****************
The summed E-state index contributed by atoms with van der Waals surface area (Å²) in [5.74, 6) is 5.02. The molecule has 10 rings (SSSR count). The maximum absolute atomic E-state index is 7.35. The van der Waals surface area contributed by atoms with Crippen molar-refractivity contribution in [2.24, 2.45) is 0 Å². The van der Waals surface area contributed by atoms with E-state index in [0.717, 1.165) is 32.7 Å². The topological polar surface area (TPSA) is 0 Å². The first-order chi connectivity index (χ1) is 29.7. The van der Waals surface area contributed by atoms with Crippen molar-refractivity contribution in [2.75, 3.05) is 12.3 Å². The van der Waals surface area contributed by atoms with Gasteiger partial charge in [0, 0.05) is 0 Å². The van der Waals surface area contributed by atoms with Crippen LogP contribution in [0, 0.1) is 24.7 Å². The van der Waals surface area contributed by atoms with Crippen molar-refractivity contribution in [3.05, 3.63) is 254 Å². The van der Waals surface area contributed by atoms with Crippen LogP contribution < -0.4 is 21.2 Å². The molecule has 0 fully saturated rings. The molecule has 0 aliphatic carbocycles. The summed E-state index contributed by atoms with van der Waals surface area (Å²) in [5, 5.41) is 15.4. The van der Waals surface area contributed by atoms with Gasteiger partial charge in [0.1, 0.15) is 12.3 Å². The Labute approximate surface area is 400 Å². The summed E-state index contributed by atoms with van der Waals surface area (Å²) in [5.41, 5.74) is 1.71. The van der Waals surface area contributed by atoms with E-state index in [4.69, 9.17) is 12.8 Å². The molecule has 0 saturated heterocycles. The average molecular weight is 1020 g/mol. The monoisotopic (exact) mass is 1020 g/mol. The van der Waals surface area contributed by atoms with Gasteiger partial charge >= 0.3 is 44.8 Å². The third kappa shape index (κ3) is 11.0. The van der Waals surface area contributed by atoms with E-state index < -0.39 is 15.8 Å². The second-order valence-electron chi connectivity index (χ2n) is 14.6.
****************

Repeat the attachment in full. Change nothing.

The summed E-state index contributed by atoms with van der Waals surface area (Å²) in [5.74, 6) is 5.02. The molecule has 10 rings (SSSR count). The maximum absolute atomic E-state index is 7.35. The van der Waals surface area contributed by atoms with Crippen molar-refractivity contribution in [2.24, 2.45) is 0 Å². The van der Waals surface area contributed by atoms with E-state index in [0.717, 1.165) is 32.7 Å². The topological polar surface area (TPSA) is 0 Å². The first-order chi connectivity index (χ1) is 29.7. The van der Waals surface area contributed by atoms with Crippen molar-refractivity contribution in [2.75, 3.05) is 12.3 Å². The van der Waals surface area contributed by atoms with Gasteiger partial charge in [0, 0.05) is 0 Å². The van der Waals surface area contributed by atoms with Crippen LogP contribution in [0, 0.1) is 24.7 Å². The van der Waals surface area contributed by atoms with Crippen molar-refractivity contribution in [3.05, 3.63) is 254 Å². The van der Waals surface area contributed by atoms with Crippen LogP contribution < -0.4 is 21.2 Å². The molecule has 0 fully saturated rings. The molecule has 0 aliphatic carbocycles. The summed E-state index contributed by atoms with van der Waals surface area (Å²) in [5, 5.41) is 15.4. The van der Waals surface area contributed by atoms with Gasteiger partial charge in [0.1, 0.15) is 12.3 Å². The Labute approximate surface area is 400 Å². The summed E-state index contributed by atoms with van der Waals surface area (Å²) in [5.41, 5.74) is 1.71. The van der Waals surface area contributed by atoms with E-state index in [4.69, 9.17) is 12.8 Å². The molecule has 0 saturated heterocycles. The average molecular weight is 1020 g/mol. The monoisotopic (exact) mass is 1020 g/mol. The van der Waals surface area contributed by atoms with Gasteiger partial charge >= 0.3 is 44.8 Å². The third kappa shape index (κ3) is 11.0. The van der Waals surface area contributed by atoms with E-state index < -0.39 is 15.8 Å². The second-order valence-electron chi connectivity index (χ2n) is 14.6.